Common Name: none
Known from only a single specimen, an isolated vertebra.
One of the oldest known colubrids (nonvenomous constricting snakes) in North America.
A species of very small size; the anatomy of the vertebrae suggest a terrestrial rather than aquatic ecology.
- Early Oligocene Epoch; Whitneyan land mammal age
- About 32 to 30 million years ago
Scientific Name and Classification
Floridaophis auffenbergi Holman, 1999
Source of Species Name: The genus name makes reference to Florida, the state where the fossils were found, and ophi– comes from the Greek meaning “snake”. The species name was chosen in recognition of Dr. Walter Auffenberg who was an important pioneer in the study of fossil snakes in the southeastern part of the United States.
Classification: Reptilia, Diapsida, Lepidosauromorpha, Lepidosauria, Squamata, Serpentes, Alethinophidia, Macrostomata, Colubroidea, Colubridae
Alternate Scientific Names: none
Overall Geographic Range
This species is only known from early Oligocene sediments of Central Florida (I-75 site).
Florida Fossil Occurrences
Florida fossil sites with Floridaophis auffenbergi:
- Alachua County—I-75 site
Floridaophis auffenbergi is a very small species of colubrid snake that is characterized by having trunk vertebrae that are wider than long, a vaulted neural arch, neural spines that are thin and well developed, and the absence of epizygapophyseal spines (Figure 2). Another colubrid snake, Nebraskophis oligocenicus, is also present in the I-75 Local Fauna (Holman, 1999). F. auffenbergi differs from N. oligocenicus by being smaller, having a less vaulted neural arch, and a more developed neural spine (Figure 2C; Holman, 1999). It has been suggested that the high neural spine of F. auffenbergi indicates that it was a terrestrial taxon (Holman, 1999).
Nebraskophis sp. is the oldest known colubrid snake from North America from the late Eocene (Chadronian) of central Georgia, U.S. (Parmley and Holman, 2003), followed by the early Oligocene (Orellan) Texasophis galbreathi (Holman, 1984) from eastern Colorado, and the Whitneyan fossil colubrids from the I-75 Local Fauna in Florida (Holman, 1999; Parmley and Holman, 2003). The record of Floridaophis auffenbergi and Nebraskophis oligocenicus (Holman, 1999) in the I-75 site represents the earliest record of colubrid snakes in the state of Florida and also provides new information on the evolution and origin of early archaic colubrids in general. Presence of these taxa in eastern U.S. confirms a dry-land connection between the ancient Florida peninsula and western North American continental territories, at least during the late Eocene-early Oligocene (Holman, 1999).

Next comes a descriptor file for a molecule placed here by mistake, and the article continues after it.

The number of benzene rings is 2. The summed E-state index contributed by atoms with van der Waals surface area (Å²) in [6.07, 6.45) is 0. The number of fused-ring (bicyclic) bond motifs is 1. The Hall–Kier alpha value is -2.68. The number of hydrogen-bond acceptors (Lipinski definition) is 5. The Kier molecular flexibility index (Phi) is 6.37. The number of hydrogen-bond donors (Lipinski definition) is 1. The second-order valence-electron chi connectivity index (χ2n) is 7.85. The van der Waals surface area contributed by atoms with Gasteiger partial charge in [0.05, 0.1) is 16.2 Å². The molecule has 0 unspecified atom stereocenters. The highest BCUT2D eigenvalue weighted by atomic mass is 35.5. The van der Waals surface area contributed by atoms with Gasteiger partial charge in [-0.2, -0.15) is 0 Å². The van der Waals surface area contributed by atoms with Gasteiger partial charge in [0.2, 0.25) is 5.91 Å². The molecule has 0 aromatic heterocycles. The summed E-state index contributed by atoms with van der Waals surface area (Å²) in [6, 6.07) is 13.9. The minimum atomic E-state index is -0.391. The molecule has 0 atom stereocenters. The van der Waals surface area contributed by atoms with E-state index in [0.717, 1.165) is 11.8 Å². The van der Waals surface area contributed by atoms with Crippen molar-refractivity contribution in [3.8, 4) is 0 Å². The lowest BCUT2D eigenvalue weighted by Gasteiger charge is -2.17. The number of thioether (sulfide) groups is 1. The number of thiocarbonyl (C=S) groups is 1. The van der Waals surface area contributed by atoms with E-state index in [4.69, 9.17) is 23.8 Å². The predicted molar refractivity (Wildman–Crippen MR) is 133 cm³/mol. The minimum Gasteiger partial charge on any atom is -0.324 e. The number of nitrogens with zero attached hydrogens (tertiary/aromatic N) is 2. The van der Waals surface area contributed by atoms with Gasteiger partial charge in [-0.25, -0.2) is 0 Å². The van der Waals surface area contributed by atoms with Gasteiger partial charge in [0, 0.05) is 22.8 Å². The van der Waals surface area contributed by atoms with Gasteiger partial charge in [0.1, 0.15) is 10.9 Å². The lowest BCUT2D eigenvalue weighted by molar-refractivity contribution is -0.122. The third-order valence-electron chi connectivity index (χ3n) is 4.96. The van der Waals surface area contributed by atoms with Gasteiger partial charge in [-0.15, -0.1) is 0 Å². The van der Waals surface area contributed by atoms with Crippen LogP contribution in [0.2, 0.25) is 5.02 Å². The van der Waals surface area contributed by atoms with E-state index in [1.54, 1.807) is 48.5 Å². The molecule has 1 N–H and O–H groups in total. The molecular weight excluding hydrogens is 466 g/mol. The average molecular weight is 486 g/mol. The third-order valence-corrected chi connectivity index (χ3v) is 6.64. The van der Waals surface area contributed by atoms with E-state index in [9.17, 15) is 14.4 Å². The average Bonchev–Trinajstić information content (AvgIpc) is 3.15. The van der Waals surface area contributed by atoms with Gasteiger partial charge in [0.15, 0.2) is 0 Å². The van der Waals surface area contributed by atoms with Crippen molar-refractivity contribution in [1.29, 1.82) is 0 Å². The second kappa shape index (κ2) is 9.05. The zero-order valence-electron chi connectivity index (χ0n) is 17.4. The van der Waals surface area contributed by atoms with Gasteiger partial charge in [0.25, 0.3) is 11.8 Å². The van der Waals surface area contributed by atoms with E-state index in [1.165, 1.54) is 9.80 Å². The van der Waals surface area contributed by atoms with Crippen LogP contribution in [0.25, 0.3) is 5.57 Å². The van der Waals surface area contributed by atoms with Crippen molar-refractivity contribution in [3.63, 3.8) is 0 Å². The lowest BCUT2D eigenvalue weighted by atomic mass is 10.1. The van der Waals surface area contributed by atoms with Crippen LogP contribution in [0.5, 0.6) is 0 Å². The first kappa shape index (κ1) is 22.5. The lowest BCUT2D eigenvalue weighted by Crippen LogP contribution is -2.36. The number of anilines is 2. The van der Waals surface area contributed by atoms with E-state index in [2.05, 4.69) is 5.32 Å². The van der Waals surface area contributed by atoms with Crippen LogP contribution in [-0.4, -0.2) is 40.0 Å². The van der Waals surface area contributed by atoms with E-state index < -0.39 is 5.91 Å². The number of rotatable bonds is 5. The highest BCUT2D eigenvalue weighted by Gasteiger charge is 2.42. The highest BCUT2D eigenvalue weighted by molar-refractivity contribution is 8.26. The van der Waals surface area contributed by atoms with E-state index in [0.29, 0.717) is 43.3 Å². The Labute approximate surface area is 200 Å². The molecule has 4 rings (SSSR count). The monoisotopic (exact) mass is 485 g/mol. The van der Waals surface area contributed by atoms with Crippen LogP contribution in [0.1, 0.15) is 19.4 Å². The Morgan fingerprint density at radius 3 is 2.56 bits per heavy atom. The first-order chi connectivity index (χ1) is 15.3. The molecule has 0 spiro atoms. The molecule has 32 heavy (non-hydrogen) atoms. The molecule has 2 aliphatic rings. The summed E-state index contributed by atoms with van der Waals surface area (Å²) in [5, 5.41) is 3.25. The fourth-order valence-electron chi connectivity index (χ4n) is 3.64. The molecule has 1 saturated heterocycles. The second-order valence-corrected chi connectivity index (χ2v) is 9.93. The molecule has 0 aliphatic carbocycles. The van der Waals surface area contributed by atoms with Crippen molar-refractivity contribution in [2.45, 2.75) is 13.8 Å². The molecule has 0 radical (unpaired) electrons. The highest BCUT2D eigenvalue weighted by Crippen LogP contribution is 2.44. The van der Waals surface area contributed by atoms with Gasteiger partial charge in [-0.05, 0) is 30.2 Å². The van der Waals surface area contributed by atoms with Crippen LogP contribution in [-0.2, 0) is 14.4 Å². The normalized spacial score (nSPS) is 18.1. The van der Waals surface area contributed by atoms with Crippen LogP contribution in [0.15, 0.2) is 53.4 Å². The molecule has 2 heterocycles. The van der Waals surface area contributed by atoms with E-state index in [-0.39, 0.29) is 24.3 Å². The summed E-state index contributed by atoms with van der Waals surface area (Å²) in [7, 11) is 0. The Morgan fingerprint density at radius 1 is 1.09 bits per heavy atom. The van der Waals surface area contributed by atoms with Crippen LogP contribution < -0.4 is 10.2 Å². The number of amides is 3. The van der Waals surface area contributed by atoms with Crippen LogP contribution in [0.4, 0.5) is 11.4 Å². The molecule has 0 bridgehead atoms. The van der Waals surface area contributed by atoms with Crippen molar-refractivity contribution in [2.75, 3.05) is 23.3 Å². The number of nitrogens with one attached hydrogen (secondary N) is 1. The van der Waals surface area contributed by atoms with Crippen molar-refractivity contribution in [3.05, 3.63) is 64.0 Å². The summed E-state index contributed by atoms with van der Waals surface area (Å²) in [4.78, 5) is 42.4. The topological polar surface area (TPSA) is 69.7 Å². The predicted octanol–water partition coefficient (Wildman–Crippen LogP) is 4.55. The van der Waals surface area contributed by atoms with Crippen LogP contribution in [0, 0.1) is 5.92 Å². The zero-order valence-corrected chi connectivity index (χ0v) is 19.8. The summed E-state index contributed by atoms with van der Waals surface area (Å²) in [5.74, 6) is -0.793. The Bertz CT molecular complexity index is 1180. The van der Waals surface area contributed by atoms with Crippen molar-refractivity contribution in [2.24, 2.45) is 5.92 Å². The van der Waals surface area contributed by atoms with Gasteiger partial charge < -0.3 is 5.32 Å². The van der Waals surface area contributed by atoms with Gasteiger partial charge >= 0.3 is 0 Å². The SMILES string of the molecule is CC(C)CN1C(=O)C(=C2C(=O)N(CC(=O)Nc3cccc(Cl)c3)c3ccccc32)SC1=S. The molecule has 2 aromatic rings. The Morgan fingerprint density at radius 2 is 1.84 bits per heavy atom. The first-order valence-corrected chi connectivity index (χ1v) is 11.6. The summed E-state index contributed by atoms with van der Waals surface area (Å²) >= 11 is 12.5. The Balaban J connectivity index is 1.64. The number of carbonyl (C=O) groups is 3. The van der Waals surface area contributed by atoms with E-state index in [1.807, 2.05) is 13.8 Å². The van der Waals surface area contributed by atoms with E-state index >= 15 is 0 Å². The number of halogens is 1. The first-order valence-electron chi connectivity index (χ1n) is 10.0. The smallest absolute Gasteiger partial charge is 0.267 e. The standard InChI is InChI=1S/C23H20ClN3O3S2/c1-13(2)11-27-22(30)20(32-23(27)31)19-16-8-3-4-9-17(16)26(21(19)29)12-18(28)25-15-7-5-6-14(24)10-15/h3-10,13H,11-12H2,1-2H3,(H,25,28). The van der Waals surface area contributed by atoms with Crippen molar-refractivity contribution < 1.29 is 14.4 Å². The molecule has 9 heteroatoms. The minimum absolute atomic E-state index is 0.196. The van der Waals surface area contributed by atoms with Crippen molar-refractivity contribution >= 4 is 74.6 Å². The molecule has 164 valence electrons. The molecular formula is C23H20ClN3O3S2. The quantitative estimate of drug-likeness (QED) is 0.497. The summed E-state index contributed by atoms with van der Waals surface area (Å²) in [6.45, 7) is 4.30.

Based on the Paleogene distribution of the family Colubridae in Asia, Europe, and North America, two competing hypotheses have been proposed to explain the biogeographic evolution of the North American colubrids: 1) the migration of archaic colubrids from Eurasia could have occurred during the early Paleogene, suggesting that the North American forms have a Euroasiatic ancestor (Holman, 1999); or 2) Nebraskophis may have had an autochthonous North American origin. In this case, endemic North American colubrids appeared during the Eocene in southeastern North America and reached the Great Plains by the middle Miocene (Holman, 2000). Unfortunately, the phylogenetic relationship among the archaic colubrids from North America, Europe, and Asia is poorly understood (Parmley and Holman, 2003) and cannot yet shed light on either hypothesis.
- Original Author(s): Aldo F. Rincon
- Original Completion Date: December 7, 2012
- Editor(s) Name(s): Natali Valdes
- Last Updated On: March 3, 2015
Holman J. A. 1984. Texasophis galbreathi, new species, the earliest New World colubrid snake. Journal of Vertebrate Paleontology, 3: 223-225.
Holman, J. A. 1999. Early Oligocene (Whitneyan) snakes from Florida (USA), the second oldest colubrid snakes in North America. Acta Zoologica Cracoviensia 46(1):1-8.
Holman, J. A. 2000. The Fossil Snakes of North America. Indiana University Press, Bloomington, Indiana, 357 pp.
Parmley, D., J. A. Holman. 2003. Nebraskophis HOLMAN from the Late Eocene of Georgia (USA), the oldest known North American colubrid snake. Acta Zoologica Cracoviensia 42: 447-454.
Patton, T. H. 1969. An Oligocene land vertebrate fauna from Florida. Journal of Paleontology, 43:543-546.
Prothero, D. R. and R. J. Emry. 2004. The Chadronian, Orellan, and Whitneyan North American Land Mammal Ages; pp. 156–168 in M. O. Woodburne (ed.), Late Cretaceous and Cenozoic Mammals of North America: Biostratigraphy and Geochronology. Columbia University Press, New York.
Rage J. C. 1988. The oldest known colubrid snakes. The state of the art. Acta Zoologica Cracoviensia 31:457-474.
This material is based upon work supported by the National Science Foundation under Grant Number CSBR 1203222, Jonathan Bloch, Principal Investigator. Any opinions, findings, and conclusions or recommendations expressed in this material are those of the author(s) and do not necessarily reflect the views of the National Science Foundation.